Let go of the belief that it has to be perfect. Such a belief is a bane, not a boon. It’s precisely from being open to mistakes and errors that you move forward. Break down what’s before you into very very small steps, then take those small steps, a little step at a time. I had a client who had been stagnating for a long period because he was afraid of failing. He didn’t want to make another move where he would make a mistake. However, not wanting to make a mistake has led him to do absolutely nothing for 2-3 years. On the other hand, by doing just something, you would already be making progress, whether it’s a mistake or not. Even if you make a supposed “mistake”,  you get feedback to do things differently in the next step. That’s something you would never have known if you never made a move.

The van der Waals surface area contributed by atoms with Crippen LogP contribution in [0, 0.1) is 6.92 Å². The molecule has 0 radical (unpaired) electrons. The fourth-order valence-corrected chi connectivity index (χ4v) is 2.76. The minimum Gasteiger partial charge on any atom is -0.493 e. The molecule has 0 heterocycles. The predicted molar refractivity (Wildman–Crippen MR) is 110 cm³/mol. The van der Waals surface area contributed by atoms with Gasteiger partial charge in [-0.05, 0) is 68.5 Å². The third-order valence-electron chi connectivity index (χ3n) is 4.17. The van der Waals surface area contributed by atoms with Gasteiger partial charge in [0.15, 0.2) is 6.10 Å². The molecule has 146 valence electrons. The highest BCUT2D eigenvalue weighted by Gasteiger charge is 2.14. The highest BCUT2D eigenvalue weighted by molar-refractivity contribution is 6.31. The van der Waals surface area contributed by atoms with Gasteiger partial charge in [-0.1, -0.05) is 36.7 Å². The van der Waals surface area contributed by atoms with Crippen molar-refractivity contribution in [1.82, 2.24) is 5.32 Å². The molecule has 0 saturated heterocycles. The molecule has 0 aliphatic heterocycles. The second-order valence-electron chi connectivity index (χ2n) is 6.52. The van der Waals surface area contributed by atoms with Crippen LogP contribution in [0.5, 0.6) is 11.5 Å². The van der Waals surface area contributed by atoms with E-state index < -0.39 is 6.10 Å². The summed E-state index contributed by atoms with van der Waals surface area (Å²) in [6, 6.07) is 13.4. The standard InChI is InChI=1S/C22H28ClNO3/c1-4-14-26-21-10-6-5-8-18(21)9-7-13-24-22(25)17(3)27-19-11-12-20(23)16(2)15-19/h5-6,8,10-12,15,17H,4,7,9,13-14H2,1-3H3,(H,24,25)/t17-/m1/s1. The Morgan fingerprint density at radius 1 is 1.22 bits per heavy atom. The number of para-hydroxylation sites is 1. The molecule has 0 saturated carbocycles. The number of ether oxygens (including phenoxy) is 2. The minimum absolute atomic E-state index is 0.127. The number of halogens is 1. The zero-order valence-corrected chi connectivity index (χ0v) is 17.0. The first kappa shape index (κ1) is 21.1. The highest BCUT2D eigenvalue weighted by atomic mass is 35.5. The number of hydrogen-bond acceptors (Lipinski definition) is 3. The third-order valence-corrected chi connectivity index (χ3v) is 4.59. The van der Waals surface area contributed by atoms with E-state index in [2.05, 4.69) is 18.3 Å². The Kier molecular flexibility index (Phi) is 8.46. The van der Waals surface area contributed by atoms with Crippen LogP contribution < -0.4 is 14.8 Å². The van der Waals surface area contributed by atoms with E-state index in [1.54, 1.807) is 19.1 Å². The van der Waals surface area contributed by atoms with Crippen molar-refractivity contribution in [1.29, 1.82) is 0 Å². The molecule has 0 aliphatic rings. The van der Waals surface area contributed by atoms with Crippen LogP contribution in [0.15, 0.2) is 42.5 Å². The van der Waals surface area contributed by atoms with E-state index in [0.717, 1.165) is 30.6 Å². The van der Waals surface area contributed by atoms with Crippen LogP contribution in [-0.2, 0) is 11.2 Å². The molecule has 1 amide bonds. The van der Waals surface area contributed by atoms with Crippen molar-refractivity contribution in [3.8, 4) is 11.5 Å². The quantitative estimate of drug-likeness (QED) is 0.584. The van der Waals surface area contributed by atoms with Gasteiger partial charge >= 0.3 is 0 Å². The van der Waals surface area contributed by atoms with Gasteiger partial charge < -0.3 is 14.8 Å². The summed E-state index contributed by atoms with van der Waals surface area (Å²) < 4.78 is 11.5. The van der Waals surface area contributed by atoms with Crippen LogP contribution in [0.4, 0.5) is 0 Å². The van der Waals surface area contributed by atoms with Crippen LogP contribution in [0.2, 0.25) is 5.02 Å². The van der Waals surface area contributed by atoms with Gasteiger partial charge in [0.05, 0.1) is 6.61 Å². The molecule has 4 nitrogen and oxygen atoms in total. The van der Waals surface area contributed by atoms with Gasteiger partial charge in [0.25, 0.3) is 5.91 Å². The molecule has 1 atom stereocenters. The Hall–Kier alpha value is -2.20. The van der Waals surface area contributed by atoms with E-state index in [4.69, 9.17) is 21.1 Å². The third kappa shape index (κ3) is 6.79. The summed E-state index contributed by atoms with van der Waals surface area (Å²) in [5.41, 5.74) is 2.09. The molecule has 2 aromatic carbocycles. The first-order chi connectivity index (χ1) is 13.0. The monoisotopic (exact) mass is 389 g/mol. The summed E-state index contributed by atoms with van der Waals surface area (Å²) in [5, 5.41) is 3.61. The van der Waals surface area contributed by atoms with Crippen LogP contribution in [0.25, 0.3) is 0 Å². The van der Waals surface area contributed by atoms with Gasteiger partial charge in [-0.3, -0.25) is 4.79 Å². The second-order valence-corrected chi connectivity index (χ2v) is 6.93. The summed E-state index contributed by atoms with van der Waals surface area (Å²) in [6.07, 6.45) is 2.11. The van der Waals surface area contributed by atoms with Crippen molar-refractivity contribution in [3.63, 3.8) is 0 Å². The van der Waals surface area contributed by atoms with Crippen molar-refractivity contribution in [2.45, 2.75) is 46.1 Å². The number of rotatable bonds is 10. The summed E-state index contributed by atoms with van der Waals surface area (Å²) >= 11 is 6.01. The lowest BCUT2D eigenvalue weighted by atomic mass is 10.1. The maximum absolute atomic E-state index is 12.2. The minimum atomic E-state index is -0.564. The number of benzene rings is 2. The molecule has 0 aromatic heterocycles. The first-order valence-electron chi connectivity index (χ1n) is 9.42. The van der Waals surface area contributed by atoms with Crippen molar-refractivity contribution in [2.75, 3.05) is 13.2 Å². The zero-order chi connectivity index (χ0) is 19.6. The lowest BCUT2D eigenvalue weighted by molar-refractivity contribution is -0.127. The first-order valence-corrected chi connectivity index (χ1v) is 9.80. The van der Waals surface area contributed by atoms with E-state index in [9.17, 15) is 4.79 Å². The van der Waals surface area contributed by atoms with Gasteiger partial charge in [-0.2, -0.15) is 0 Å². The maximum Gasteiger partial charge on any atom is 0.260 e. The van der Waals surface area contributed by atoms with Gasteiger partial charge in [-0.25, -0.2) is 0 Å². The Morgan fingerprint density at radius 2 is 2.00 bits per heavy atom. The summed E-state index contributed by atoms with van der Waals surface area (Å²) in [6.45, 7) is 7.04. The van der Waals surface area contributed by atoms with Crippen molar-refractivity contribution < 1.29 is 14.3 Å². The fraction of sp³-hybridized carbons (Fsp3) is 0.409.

More to Help You Stay Motivated

    Here are some resources that will help you break out of your current phase:

    Featured photo credit: Anubhav Saxena via unsplash.com